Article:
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Saturday, May 14, 2011


What is hydrograph?

A hydrograph is a graph that reflects the discharge of a river over a period of time. Discharge is the volume of water that flows about a certain point per unit of time.

Discharge: volume of water in the river at a given time.
Construction of storm hydrographs:
  • Rising limb: The rising flood water in the river
  • Peak flow: Maximum discharge in the river
  • Recession limb: Falling flood water in the river
  • Basing lag time: Time difference between the peak of the rain storm and the peak of the river
  • Base flow: Normal discharge of the river
  • Overland flow: Volume of water reaching the river from surface run off
  • Through flow: Volume of water reaching the river through soil and underlying rock layer
  • Storm flow = Overland flow + Through flow
Factors influencing Storm Hydrographs:

1. Size of the drainage basin (Area):
    Larger basin receives more pricipitation -- larger runoff
    Larger basin means water will take longer to reach the river -- longer lag time
2. Shape of the drainage basin:
    Elongated basin -- lower peak flow and longer lag time than circular one
3. Slop:
    Steep slop -- steeper rising limb and shorter lag time
4. Characteristics of the Drainage Basin:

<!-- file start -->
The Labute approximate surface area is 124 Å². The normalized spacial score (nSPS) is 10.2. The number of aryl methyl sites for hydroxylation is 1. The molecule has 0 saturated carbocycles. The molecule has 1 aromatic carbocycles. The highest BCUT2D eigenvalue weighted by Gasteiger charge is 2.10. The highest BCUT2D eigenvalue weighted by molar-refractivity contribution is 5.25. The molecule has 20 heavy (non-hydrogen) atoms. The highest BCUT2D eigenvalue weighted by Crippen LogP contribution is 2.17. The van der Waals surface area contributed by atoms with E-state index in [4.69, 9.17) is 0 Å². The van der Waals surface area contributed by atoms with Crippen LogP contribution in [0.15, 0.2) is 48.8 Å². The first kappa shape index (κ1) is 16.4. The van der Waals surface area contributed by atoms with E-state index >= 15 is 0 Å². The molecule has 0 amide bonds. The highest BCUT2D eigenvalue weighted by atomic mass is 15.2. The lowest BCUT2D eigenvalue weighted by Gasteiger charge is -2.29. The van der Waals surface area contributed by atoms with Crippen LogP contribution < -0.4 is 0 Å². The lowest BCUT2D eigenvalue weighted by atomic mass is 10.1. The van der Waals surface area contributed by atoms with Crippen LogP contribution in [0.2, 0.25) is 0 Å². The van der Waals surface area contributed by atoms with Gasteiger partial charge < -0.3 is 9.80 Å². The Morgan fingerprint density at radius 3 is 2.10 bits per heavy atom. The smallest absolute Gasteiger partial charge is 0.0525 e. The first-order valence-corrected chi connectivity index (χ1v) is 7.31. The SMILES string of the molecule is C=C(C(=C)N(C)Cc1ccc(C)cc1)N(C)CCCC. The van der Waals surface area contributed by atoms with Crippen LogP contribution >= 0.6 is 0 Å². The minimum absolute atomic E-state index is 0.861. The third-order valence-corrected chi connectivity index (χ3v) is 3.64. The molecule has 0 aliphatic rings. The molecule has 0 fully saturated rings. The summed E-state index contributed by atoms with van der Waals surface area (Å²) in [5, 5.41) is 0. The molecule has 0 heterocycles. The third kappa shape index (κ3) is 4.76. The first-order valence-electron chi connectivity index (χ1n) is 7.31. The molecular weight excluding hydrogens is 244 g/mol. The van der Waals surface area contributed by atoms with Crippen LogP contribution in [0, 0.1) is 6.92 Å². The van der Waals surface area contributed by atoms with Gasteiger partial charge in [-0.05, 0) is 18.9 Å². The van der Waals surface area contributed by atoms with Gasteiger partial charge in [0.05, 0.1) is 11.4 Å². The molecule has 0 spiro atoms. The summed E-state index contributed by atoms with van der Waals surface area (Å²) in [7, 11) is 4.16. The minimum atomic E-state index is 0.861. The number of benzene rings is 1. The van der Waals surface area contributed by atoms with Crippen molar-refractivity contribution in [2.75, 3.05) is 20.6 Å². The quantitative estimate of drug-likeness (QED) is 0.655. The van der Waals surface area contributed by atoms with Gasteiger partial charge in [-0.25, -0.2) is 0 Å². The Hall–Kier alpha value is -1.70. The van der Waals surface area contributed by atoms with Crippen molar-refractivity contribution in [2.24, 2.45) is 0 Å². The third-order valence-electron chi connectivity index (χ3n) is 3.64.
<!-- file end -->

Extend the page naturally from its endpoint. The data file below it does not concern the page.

Permeable rocks and soil mean rapid infiltration and little overland flow -- longer lag time and shallow rising lime
5. Land use and Human impact:
     Afforestation -- intercepts the precipitation -- shallow rising limb and longer lag time
     Urbanization -- tarmac and concrete form impermeable surface -- steep rising limb and short lag time

River management: the presence of a dam will allow flow to be controlled, reducing flood risk and allowing rivers to gradually respond to heavy rainfall in a controlled way. 
A very good website for more information and practice:

Hope you have learnt something. Thank you :)
Xu Ao, JH405, 14

1. http://serc.carleton.edu/introgeo/socratic/examples/hydrosphere.html
2. http://www.bbc.co.uk/scotland/education/int/geog/rivers/hydrographs/index.shtml
2. http://geobytesgcse.blogspot.com/2006/11/hydrographs-and-river-discharge.html